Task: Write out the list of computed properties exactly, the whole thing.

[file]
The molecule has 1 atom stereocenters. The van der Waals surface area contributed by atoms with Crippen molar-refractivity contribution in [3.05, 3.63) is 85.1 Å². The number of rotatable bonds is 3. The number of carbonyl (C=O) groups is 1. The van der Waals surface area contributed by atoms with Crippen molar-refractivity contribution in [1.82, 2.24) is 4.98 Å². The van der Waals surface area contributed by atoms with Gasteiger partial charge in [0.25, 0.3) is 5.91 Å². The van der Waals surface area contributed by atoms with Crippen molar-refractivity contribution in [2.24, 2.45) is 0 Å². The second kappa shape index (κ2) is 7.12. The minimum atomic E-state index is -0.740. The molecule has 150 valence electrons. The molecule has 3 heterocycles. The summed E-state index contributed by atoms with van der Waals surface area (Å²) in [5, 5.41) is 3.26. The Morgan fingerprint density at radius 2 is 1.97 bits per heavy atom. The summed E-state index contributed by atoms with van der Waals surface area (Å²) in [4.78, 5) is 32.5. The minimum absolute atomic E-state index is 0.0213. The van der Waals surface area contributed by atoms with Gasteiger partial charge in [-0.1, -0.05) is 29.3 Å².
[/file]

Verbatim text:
The molecule has 1 atom stereocenters. The van der Waals surface area contributed by atoms with Crippen molar-refractivity contribution in [3.05, 3.63) is 85.1 Å². The number of rotatable bonds is 3. The number of carbonyl (C=O) groups is 1. The van der Waals surface area contributed by atoms with Crippen molar-refractivity contribution in [1.82, 2.24) is 4.98 Å². The van der Waals surface area contributed by atoms with Gasteiger partial charge in [0.25, 0.3) is 5.91 Å². The van der Waals surface area contributed by atoms with Crippen molar-refractivity contribution in [2.24, 2.45) is 0 Å². The second kappa shape index (κ2) is 7.12. The minimum atomic E-state index is -0.740. The molecule has 150 valence electrons. The molecule has 3 heterocycles. The summed E-state index contributed by atoms with van der Waals surface area (Å²) in [5, 5.41) is 3.26. The Morgan fingerprint density at radius 2 is 1.97 bits per heavy atom. The summed E-state index contributed by atoms with van der Waals surface area (Å²) in [4.78, 5) is 32.5. The minimum absolute atomic E-state index is 0.0213. The van der Waals surface area contributed by atoms with Gasteiger partial charge in [-0.1, -0.05) is 29.3 Å².